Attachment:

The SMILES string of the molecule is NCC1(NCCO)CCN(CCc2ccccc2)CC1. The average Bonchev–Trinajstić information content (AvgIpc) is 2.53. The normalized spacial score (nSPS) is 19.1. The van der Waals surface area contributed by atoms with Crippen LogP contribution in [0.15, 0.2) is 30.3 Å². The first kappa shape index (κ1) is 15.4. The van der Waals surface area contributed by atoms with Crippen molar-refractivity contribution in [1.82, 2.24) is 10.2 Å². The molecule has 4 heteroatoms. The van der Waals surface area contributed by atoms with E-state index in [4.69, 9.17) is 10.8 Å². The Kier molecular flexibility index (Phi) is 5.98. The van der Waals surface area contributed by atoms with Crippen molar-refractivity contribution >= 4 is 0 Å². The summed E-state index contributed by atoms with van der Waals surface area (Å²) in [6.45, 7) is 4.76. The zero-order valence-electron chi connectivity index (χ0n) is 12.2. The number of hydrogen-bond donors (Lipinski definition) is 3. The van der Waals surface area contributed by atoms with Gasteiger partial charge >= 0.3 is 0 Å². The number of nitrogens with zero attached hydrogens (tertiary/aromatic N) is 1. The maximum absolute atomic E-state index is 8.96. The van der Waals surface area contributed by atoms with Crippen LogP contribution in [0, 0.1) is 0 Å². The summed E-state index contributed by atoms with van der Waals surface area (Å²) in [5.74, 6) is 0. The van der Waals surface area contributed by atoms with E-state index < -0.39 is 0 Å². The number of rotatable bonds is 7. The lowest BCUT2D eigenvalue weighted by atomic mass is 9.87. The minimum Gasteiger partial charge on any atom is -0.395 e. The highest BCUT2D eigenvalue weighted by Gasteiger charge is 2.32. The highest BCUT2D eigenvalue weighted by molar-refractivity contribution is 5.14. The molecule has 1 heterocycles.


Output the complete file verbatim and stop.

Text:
The SMILES string of the molecule is NCC1(NCCO)CCN(CCc2ccccc2)CC1. The average Bonchev–Trinajstić information content (AvgIpc) is 2.53. The normalized spacial score (nSPS) is 19.1. The van der Waals surface area contributed by atoms with Crippen LogP contribution in [0.15, 0.2) is 30.3 Å². The first kappa shape index (κ1) is 15.4. The van der Waals surface area contributed by atoms with Crippen molar-refractivity contribution in [1.82, 2.24) is 10.2 Å². The molecule has 4 heteroatoms. The van der Waals surface area contributed by atoms with E-state index in [4.69, 9.17) is 10.8 Å². The Kier molecular flexibility index (Phi) is 5.98. The van der Waals surface area contributed by atoms with Crippen molar-refractivity contribution >= 4 is 0 Å². The summed E-state index contributed by atoms with van der Waals surface area (Å²) in [6.45, 7) is 4.76. The zero-order valence-electron chi connectivity index (χ0n) is 12.2. The number of hydrogen-bond donors (Lipinski definition) is 3. The van der Waals surface area contributed by atoms with Gasteiger partial charge >= 0.3 is 0 Å². The number of nitrogens with zero attached hydrogens (tertiary/aromatic N) is 1. The maximum absolute atomic E-state index is 8.96. The van der Waals surface area contributed by atoms with Crippen LogP contribution in [0, 0.1) is 0 Å². The summed E-state index contributed by atoms with van der Waals surface area (Å²) in [5.74, 6) is 0. The van der Waals surface area contributed by atoms with E-state index < -0.39 is 0 Å². The number of rotatable bonds is 7. The lowest BCUT2D eigenvalue weighted by atomic mass is 9.87. The minimum Gasteiger partial charge on any atom is -0.395 e. The highest BCUT2D eigenvalue weighted by Gasteiger charge is 2.32. The highest BCUT2D eigenvalue weighted by molar-refractivity contribution is 5.14. The molecule has 1 heterocycles.